- In the geographical sense, Série Noire pilfers works and disreputable authors who venture into forbidden territories. So, it shifts away from the traditional center of literary interests by putting on as a rallying symbol a visual identity that runs contrary to the tradition. His black body screams its philosophy explicitly: it abandons the exploration of the fringes of a genre already reduced and reducing in the absolute of literature.
- In the genetic sense, it tends towards more subtle, even dangerous regions, what we could consider psychiatric. It is a question of rubbing against perversion as Sade or Georges Bataille understood it. Of perversion born from the gutter, the dirty inmost depths of man’s mental aberrations à la Artaud’s Héliogabale. [Surrealists author Antonin Artaud wrote a life of the Roman emperor Elagabalus.]
If there is around the corpse of Héliogabale, dead without a grave, his throat slit by the police in the palace sewers, an intense traffic of blood and excrement, there is around his cradle an intense circulation of sperm.
Here is found the essence of Série Noire à la Masson that attaches to and detaches from genres, from labels, from the codes and the rules of the crime novel: from any fictional element that would be defining and thus discriminating. The collection represents at best the idea of a hesitating genre, which it does not stop paradoxically from manhandling through time. This clashing attitude towards the genre, to which it gives overwhelming support, attests to the vitality of Série Noire. It shows for all to see a torn coat-of-arms.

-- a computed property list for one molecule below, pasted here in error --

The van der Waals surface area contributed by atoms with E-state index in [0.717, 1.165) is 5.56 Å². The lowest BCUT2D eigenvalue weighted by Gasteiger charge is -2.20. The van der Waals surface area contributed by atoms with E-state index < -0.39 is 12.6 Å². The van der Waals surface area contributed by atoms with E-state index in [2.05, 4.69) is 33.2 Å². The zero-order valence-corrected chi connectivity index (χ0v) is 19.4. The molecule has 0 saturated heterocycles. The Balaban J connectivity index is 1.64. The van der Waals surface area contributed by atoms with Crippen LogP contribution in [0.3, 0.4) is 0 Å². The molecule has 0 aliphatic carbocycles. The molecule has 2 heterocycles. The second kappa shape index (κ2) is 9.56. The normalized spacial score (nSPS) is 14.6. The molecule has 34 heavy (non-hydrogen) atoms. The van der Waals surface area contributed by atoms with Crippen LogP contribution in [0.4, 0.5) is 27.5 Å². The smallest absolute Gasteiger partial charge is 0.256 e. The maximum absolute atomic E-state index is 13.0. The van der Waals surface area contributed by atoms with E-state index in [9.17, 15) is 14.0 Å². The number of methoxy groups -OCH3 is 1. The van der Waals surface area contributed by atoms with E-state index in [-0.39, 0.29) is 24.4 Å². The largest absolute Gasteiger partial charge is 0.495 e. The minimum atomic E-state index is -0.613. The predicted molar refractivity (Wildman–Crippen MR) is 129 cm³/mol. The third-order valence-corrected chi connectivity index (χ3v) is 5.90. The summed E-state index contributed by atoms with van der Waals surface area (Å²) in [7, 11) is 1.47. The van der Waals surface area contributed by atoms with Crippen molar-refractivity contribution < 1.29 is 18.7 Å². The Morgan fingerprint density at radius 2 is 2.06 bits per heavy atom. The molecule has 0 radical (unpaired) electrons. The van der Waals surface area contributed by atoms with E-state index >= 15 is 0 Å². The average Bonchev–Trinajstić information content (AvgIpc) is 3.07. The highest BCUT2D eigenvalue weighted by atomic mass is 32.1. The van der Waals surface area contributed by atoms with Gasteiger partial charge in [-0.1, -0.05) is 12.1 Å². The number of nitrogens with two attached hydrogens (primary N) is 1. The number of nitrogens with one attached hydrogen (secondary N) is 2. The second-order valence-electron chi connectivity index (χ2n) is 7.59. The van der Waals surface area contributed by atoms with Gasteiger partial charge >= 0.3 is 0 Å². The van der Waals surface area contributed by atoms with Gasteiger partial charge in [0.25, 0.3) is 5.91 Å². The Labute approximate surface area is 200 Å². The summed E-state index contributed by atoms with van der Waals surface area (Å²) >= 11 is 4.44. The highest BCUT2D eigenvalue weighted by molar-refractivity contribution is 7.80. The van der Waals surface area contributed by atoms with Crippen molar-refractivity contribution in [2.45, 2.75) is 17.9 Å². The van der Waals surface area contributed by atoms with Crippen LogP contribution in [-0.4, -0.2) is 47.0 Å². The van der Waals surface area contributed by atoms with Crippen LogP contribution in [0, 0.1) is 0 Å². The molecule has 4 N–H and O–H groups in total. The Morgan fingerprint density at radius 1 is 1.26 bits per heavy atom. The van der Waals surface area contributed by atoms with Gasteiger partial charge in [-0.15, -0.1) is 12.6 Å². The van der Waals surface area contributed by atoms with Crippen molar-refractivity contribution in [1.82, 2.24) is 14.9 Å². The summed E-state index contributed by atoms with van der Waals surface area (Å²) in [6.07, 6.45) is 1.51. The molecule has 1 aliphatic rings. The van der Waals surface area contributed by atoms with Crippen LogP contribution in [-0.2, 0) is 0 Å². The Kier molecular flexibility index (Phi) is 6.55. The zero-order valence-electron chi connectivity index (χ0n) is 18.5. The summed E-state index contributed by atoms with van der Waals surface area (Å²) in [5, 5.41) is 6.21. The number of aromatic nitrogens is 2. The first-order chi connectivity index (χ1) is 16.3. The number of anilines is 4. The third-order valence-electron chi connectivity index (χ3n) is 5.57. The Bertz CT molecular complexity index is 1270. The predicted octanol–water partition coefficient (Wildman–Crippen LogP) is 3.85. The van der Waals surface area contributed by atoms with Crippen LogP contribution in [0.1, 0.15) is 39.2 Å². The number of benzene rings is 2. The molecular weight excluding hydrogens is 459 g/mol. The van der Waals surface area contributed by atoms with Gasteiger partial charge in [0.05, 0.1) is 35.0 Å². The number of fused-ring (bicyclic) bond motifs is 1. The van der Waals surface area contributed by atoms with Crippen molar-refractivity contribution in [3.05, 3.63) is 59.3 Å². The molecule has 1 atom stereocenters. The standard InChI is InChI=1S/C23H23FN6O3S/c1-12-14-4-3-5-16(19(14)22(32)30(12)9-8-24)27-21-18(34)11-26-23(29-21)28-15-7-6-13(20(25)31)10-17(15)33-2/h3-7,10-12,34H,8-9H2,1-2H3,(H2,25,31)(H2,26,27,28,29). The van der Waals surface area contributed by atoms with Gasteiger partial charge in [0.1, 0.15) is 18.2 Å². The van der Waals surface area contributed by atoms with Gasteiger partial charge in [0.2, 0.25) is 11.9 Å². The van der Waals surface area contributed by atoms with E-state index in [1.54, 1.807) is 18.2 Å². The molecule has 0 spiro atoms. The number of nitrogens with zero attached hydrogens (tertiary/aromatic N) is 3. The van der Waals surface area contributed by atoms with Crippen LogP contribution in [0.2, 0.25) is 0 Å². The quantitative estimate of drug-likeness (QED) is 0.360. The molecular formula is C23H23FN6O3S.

In this period of remembrance, while Série Noire inherits the benevolent surname of “old Dame,” we cannot refrain from imagining that under this old leathery meat hides the bold young person, the loose woman, the cynical madam, masking under her reddened lips a row of suspicious teeth. This narcotic euphemism cannot change this creature, which will always prefer the role of a whore to that of a mom, for such is its genetic fingerprint.